Some of the unfortunates that I saw off for The Duffonavich over the years included Manawatu’s Matt Goodson: sent to Wellington as an into the wind specialist at The Basin; Greg “Book me in to
Accident and Emergency” Loveridge, who in the ’95 season had a staggering number of “unfortunate domestic accidents”. Then there was promising Hawkes Bay offie Paul Lowes who unluckily lost an eye while fishing after being savaged by a hapuka, that may or may not have been trained to attack on command.
Some others took a little more effort.
For example, the elaborate New Year’s Eve sting to get rid of up and coming Marlborough leg spinner Scott Watson was a lot of work. But undoubtedly the big Daddy/Mummy of them all was the sophisticated cross-dressing commuter-caper concocted by me and future Manawatu cricket supremo Pods Hood, that stitched up unorthodox Palmerston North slow bowler Mark Lundy. That one took a ton of planning.
Some aspirants to Duffsky’s throne were relatively easy to see off, however. One season the message came through about a spotty off-spinner from Taranaki by the name of Cleaver. Looking for intel on the lad, I contacted Silver Goodin, who for anything I needed in The Naki, was “My Man in Amsterdam”. I’m not sure what Silver’s real name was – I just knew him as Silver Goodin because so long as I crossed his palm with some silver, the job was a good’un. Anyhoo, Silver spilled the beans on this weaselly punk’s major weaknesses, of which apparently there were three.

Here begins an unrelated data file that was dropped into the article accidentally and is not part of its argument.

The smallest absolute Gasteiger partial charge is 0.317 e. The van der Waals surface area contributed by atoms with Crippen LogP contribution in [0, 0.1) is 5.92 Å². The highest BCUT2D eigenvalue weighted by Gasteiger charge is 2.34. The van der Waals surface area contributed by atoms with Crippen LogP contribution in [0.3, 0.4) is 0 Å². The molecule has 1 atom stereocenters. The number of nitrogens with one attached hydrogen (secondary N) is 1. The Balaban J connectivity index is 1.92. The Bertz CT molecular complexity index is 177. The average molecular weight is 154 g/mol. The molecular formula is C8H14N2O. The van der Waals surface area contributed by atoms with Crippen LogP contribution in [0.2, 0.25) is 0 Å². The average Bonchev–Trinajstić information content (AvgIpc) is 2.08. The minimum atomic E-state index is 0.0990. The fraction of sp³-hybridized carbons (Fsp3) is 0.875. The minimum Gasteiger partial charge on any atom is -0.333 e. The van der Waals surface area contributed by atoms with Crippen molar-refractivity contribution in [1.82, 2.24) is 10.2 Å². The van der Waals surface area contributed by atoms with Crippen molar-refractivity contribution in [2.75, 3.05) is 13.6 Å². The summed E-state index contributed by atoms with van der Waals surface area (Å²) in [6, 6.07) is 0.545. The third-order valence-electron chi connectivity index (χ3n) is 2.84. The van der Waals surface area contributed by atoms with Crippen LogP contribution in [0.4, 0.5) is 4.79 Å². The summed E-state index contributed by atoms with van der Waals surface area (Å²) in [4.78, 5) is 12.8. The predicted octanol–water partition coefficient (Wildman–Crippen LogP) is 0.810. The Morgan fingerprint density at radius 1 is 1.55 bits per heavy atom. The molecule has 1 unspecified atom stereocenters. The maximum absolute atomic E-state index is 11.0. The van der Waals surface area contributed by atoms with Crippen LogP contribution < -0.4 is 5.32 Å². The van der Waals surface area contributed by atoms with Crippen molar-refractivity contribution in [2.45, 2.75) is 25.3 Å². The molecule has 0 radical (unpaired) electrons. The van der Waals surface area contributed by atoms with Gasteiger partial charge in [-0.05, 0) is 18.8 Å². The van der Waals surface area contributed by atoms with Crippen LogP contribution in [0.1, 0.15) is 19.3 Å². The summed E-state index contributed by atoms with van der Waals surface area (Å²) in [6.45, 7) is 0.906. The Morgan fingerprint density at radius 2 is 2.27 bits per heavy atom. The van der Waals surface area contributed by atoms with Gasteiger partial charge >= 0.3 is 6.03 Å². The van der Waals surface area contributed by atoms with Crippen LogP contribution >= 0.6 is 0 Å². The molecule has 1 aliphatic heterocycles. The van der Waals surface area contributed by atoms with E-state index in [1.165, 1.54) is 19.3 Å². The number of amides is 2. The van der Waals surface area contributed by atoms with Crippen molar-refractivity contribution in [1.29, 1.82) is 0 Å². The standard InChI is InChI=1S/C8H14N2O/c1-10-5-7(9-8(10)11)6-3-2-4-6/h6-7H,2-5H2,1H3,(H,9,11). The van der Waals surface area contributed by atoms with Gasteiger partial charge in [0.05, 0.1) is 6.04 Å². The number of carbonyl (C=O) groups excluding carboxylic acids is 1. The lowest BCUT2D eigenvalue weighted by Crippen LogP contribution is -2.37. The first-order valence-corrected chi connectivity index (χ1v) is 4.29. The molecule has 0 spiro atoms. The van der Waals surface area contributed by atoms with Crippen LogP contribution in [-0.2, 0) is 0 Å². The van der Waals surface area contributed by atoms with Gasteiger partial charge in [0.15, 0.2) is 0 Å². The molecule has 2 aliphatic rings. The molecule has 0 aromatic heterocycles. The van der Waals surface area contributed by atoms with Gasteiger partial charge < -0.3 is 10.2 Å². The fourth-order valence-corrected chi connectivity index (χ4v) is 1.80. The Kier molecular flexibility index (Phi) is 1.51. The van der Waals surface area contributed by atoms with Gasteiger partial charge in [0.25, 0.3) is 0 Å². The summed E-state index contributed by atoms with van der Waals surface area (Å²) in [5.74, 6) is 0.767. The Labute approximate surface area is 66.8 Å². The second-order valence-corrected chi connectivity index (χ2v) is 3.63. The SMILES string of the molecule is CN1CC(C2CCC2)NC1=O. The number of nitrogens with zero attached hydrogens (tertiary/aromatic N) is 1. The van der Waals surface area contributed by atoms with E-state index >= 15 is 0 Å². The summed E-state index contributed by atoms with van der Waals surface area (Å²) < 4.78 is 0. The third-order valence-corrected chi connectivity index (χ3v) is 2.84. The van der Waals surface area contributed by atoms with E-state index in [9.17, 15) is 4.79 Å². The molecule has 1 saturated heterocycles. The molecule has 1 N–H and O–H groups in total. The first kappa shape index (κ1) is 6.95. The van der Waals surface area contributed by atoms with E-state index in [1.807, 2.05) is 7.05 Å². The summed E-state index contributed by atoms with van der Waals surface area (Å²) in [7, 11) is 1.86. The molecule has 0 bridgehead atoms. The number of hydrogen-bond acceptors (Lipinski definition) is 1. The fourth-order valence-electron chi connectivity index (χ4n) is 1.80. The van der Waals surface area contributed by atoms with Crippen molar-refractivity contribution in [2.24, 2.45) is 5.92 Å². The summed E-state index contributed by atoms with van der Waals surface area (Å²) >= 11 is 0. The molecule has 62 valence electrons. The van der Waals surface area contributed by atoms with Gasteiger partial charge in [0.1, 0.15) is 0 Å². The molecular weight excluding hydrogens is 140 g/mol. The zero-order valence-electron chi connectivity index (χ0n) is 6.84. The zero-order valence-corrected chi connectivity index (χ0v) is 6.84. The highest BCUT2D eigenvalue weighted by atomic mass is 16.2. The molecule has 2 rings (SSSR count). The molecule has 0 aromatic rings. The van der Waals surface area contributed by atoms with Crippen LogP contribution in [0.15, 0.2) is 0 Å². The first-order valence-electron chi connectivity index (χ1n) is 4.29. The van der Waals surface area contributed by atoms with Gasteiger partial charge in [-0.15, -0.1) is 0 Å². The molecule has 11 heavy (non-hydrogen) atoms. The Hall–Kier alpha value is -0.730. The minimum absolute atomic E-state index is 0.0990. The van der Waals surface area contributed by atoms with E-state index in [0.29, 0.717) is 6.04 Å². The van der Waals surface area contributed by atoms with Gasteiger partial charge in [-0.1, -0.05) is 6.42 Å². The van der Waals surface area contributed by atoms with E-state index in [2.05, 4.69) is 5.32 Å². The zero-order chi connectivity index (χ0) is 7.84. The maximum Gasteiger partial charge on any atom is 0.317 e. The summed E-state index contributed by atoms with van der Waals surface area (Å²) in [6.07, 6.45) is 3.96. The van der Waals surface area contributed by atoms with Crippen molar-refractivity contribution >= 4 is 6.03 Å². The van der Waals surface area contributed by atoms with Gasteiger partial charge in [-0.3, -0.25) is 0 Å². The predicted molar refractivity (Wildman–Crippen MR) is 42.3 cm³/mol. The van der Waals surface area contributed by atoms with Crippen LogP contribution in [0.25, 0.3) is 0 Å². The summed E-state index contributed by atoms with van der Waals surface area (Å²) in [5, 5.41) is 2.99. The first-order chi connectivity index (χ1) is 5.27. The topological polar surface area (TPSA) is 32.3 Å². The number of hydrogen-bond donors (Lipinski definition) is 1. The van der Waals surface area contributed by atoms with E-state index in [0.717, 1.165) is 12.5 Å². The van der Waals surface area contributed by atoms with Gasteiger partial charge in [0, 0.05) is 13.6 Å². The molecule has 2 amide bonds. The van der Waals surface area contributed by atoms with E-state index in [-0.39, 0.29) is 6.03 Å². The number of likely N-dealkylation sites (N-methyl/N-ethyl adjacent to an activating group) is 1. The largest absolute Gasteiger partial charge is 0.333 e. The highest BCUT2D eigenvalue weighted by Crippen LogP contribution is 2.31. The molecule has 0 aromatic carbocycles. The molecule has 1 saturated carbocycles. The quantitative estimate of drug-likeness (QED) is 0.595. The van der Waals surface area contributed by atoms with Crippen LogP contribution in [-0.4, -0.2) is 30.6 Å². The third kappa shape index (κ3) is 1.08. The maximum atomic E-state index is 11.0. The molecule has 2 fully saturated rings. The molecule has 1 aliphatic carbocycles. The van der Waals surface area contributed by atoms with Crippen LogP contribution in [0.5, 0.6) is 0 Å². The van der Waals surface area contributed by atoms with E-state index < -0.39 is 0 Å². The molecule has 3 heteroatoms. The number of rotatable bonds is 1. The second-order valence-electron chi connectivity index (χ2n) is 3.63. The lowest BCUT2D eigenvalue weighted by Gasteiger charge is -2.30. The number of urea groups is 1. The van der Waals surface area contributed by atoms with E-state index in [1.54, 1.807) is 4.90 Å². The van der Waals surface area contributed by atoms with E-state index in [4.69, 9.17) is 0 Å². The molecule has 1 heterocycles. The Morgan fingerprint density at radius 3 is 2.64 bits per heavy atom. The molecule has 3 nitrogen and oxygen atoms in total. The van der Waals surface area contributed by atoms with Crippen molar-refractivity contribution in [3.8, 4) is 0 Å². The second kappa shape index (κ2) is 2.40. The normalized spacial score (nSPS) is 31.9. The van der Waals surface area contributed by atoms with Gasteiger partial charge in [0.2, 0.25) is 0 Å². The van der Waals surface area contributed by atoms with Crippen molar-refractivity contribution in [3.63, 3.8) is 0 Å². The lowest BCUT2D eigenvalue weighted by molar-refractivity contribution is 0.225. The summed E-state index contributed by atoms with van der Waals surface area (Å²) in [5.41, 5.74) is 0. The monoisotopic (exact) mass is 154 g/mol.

Firstly, he was pretty shit and almost never got anyone out. Secondly, if a decision went against him, he totally went to pieces. Lastly Silver told me he had a debilitating speech impediment and if it was mentioned he turned totally Tonto, throwing all his toys out of the cot.
The plan hatched itself…
and on was a windswept Saturday afternoon in Palmerston North, umpire John Barr, one of the Manawatu’s finest, had no chance of hearing the edge I’d deliberately cut into the keeper's gloves. Following the predictable “Not Out” decision (John knew I was a walker…) the resulting explosion by the twisting Taranaki tweaker was spectacular. His meltdown then went nuclear when I added, “Listen sonny, an umpire can’t give you out if he can’t understand what the phark you’re saying”. The kid and his cricket career vanished without a trace. The last I heard of him he was up North somewhere writing about it sports.
Stuart Duff was C.D.’s first-choice spinner from 1984 until he retired in 1996. I only ever asked him once to “take care” of a rival for me.
I never did have to buy him a jug of Rheineck.
And Smithy’s still going strong…
Tony Elston Blain b. 17.2.62
11 tests: 456 runs; 19 catches, 2 stumpings
38 ODIs: 442 runs; 37 catches, 1 stumping
118 FC matches: 8 100s, 32 50s; 210 catches, 26 stumpings
110 List A matches: sod-all runs; 108 catches, 16 stumpings